Friday 5 July 2024 - Monocle Minute | Monocle

Friday. 5/7/2024

The Monocle Minute

UK Election: Labour landslide

The Labour Party has won the UK general election. The centre-left party returns to government for the first time since 2010 with leader Keir Starmer to replace Rishi Sunak as prime minister. Tune in to Monocle Radio throughout the day for expert commentary and analysis.

The Monocle View / Alexis Self

After a decisive victory, the UK’s Labour Party must restore the country’s confidence in politics

The large Labour majority delivered by the general election was a result that everyone saw coming but it is no less seismic for its predictability. No UK party has won such a commanding victory since 1997. Still, its size owes as much to the quirks of the country’s first-past-the-post electoral system as anything else – Labour only won about a third of the popular vote. But the system is partly designed to return strong governments and the new prime minister, Keir Starmer, will have a mandate to enact decisive change. Exactly what that change will be remains unclear beyond the obvious one of personnel – Labour dropped or watered down many of its major policy proposals and has been quiet on foreign affairs and defence (see below). That said, a fresh government will be welcomed in the UK and abroad. Fourteen years of rule exhausted the Conservative Party and led to a breakdown of trust between voters and government, as well as between the UK and its neighbours. One of Starmer’s main challenges will be to mend relations with both.

Red dawn: Keir Starmer delivers a victory speech to supporters

Image: Getty Images

Until now, Keir Starmer has kept his cards close to his chest. As prime minister, he will have to show his hand

While you might not know it from the behaviour of a few recent incumbents, being the prime minister of the UK is a serious job, not only at home but also abroad (writes Andrew Mueller). The UK is one of the UN Security Council’s permanent five, the world’s sixth-biggest economy and a significant military power, if arguably less significant than it should be.

Keir Starmer, the UK’s next prime minister, is a serious man. He has been at pains to depict himself as such to create distance from the circus he is now due to replace. But he has also been careful to say as little as possible about certain key issues. Starmer and his well-drilled Labour Party have adhered to the principle of not interrupting an enemy who is making a mistake – and their particular foes, the Conservative Party, have made little else in 14 years of dismal government or six weeks of hapless campaigning.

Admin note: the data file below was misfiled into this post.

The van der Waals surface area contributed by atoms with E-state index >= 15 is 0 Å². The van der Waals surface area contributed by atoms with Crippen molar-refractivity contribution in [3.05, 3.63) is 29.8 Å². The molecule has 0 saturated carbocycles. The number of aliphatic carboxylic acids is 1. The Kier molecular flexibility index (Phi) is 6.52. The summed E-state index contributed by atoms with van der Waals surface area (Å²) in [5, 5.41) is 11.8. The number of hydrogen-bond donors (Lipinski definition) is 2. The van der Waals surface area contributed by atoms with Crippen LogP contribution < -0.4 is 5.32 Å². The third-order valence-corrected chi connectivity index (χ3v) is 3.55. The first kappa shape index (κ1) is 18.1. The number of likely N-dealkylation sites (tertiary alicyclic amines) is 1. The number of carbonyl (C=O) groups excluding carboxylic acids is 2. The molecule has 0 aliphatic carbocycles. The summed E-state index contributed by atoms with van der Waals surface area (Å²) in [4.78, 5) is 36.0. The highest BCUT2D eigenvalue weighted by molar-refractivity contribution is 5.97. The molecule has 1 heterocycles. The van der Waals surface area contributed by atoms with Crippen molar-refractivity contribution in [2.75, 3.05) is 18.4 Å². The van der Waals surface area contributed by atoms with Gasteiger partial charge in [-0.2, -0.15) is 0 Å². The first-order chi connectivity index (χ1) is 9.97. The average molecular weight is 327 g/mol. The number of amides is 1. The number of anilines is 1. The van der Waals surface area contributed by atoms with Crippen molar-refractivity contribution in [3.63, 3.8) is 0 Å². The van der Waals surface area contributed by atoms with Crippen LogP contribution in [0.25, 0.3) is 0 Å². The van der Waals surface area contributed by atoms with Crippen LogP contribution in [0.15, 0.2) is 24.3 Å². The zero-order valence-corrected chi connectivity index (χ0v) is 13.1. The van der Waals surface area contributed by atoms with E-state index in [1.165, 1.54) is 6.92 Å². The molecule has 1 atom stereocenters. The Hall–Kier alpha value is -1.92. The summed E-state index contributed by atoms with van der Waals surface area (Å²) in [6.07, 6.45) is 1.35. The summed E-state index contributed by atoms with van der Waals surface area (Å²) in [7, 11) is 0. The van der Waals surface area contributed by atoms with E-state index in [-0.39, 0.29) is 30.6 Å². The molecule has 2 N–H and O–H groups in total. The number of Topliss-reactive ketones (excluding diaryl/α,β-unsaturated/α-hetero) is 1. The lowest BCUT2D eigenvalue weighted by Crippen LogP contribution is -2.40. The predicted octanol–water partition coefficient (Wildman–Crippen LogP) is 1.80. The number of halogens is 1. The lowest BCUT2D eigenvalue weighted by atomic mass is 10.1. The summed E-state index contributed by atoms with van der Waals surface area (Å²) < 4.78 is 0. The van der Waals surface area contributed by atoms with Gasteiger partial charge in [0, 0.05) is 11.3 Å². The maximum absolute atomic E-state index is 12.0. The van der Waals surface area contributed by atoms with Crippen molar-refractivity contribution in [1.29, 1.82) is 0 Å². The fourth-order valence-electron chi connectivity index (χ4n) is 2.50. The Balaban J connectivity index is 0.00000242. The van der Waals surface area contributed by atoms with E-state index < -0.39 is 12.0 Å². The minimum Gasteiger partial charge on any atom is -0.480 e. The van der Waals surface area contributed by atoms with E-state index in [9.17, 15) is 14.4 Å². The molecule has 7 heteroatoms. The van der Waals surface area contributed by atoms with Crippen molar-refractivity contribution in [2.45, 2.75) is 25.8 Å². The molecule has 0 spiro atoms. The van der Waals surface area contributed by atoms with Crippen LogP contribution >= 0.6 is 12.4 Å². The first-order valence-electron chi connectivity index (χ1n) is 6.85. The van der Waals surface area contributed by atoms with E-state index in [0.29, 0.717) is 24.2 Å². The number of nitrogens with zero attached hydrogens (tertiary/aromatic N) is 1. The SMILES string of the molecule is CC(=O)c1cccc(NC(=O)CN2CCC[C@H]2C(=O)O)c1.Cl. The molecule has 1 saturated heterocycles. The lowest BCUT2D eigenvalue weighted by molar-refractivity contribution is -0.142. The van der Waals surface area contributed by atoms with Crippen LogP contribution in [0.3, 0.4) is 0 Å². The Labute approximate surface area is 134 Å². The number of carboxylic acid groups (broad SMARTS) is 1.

Starmer, therefore, still needs to establish his role on the world stage. He will have a few advantages as he does so. He cannot be blamed for the self-inflicted, still-suppurating wound of Brexit. He has been no less robust in Ukraine than his predecessors. It will be surprising if one of his first overseas trips does not involve a night aboard the sleeper train to Kyiv.

He might, however, have some hard thinking to do about the UK’s transatlantic and trans-Channel relationships. It is not impossible that, midway through his first term, the UK will find itself a centre-left redoubt wedged between a US and France that have both embraced far-right authoritarianism.

One of the few stumbles that Starmer made in his quest to win power was over Gaza, when he tried to avoid expressing a clear opinion on a divisive foreign-policy question. Once he’s given the keys to Number 10, that option won’t be possible.

The Opinion

On the rise: Marine Le Pen’s RN surges in the polls

Image: Shutterstock

Politics / Jean Raby

For France, a break with the past might be a necessary evil

France has been in decline for much of the past 50 years, such that today, despite there being some bright spots, it can be considered the “sick man of Europe”. Public finances are in shambles (France’s last balanced budget was in 1974). Society feels fractured, while intolerance and insecurity are rising. The country’s byzantine approach to regulation stifles innovation, curtails employment and entrenches a deep-rooted inability to undertake reforms – the most vivid example being its retirement system, which was erected as a totem despite being disconnected from reality and is incapable of adapting to longer life expectancies and shifting demographics. Add to that an inability to cope adequately with its colonial past and a declining role on the world stage.